They are socio-economic aspects such as social and religious customs'; consumer preference ; nature of manpower (labour) - quality and quantity - available; transportation and communication facilities; i.e. infrastructure facilities; accessibility and nearness to market; and also costs and availability of construction materials.
At this point it must be made out that the objectives of producing fish in a culture system should be clearly spelt out (see “Introduction to aquaculture” and separate discussion on “Criteria for selection of species for aquaculture”.) While the acceptance or preference of the local community would be of prime interest in producing fish for local consumption, the acceptability of the target group to whom the fish are supplied, in some cases, even by export, is of major interest. But consideration of other socio-economic aspects such as infrastructure facilities for post-harvest treatment of product including marketing, manpower quality and quantity, could be same, if the fish produced is for local (same province/country) consumption or export outside the country. Similarly relative merits or demerits of the specific site, with reference to availability and cost of materials and equipment for farm construction and subsequent needs for renewals in the farm structures and also for the maintenance of the farm, e.g. supplies of feed stuffs and fertilizers, should also be considered.
The aquaculture project execution should be a part of the overall planning for the specific area under the national plan for development, so that the project can fit into the country's or provincial plan for development of industry and agriculture. This is specially needed when aquaculture is a part of rural development programme, as indeed most such projects are. This should specially help in sharing infrastructural facilities of transportation (road), power supply and communications and also in judicious sharing of imports and recycling outputs. The advantages of their consideration in siting a project are obvious. We shall look into these aspects of macro-economic planning subsequently when “socio-economic aspects” and “aquaculture planning” are discussed in detail. Legal aspects, such as security of tenure, maritime laws controlling coastal waters (in cases where sites are coastal), legal size limits with reference to the ponds/culture area, as well as the species under culture, and closed reasons, should also to be considered. Several countries already have certain regulations concerning these legal aspects, some of which are in force, much before aquaculture was thought of as an industry.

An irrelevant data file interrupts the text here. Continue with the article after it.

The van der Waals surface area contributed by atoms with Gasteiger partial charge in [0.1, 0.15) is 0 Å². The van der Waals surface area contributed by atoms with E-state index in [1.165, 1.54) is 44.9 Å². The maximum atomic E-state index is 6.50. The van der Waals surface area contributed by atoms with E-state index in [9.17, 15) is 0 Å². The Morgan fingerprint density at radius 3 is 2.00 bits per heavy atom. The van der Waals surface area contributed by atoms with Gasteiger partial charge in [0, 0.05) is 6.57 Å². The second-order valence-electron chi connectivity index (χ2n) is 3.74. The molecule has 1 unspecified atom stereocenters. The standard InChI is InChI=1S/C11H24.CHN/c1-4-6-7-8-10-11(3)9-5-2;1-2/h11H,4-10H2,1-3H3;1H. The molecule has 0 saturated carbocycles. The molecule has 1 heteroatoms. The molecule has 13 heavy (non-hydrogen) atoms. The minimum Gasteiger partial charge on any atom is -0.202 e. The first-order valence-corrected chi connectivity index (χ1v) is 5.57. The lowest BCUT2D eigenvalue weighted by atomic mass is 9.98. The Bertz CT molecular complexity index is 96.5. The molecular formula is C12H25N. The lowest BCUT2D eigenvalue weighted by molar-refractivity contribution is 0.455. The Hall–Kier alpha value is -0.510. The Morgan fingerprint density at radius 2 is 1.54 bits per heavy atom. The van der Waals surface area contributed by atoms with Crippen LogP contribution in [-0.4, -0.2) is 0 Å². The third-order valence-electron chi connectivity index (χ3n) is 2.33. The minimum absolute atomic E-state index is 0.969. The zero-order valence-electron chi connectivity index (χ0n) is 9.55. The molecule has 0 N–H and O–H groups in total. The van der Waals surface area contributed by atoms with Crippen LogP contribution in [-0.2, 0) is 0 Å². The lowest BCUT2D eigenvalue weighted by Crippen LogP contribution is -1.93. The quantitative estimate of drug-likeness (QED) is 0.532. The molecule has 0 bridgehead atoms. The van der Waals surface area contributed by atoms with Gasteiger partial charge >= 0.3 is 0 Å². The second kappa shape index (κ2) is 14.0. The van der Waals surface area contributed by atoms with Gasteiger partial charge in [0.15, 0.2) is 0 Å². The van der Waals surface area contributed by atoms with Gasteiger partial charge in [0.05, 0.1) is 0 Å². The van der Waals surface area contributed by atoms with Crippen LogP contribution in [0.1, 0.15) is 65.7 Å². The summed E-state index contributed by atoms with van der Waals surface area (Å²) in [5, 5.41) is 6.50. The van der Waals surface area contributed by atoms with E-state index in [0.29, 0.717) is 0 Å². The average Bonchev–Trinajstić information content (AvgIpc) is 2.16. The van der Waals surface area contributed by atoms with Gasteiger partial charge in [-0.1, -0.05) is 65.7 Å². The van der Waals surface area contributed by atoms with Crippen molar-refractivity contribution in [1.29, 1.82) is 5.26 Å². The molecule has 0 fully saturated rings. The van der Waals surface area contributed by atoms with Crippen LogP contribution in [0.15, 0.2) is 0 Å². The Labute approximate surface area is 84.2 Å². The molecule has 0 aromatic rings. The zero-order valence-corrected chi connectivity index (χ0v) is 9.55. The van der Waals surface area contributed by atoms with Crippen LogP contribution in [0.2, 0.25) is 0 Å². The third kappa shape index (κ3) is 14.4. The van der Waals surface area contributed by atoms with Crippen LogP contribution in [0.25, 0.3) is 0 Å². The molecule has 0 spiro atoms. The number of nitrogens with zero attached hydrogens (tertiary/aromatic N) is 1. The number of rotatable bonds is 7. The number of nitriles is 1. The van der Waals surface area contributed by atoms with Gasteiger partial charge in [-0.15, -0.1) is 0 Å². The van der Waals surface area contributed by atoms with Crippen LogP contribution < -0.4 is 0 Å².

In many cases these legal clauses cannot be easily modified, eventhough some attempt in this direction would be necessary, especially with reference to size-limits of fish and closed seasons. The latter regulations have been included to protect the species' survival under intensive capture systems of wild stock. While this protection may be necessary for such a case, here in aquaculture, capture from the wild fish of certain size, when the season for capture is closed legally, is only for protection of the fish by way of transferring the fish to culture ponds - either as brood fish or as fry or fingerlings in grow-out ponds. In some cases maritime areas through which navigational routes and certain other country priorities exist. These aspects should be considered in choosing the site for the aquaculture ventures planned.
I refer again to Fig.2.1 where all factors involved in site-selections are put together, and their influence on the culture sites and systems indicated:
The sub-topics, climate, topography and ground elevation, soil, water supply, physical and chemical features of water, productivity, vegetation - aquatic weeds etc, will be discussed separately in detail, under the subject of site selection for aquaculture.
It will be realized that much of these discussions involve several basic aspects of ecology and we have attempted to provide information of value in selection of site, at this level.
“Topography and ground elevation”, would lead to the construction of pond farms (a subject covered in detail, separately in the present course) and several aspects of environment discussed, have corresponding sections in “Selection of Species for Aquaculture” (also forming separate subject in the present course), for an environmental factor can be discussed only with reference to the effects it can have on the species. As we already pointed out, site environmental requirements for a culture system are the requirements of the species to be cultured.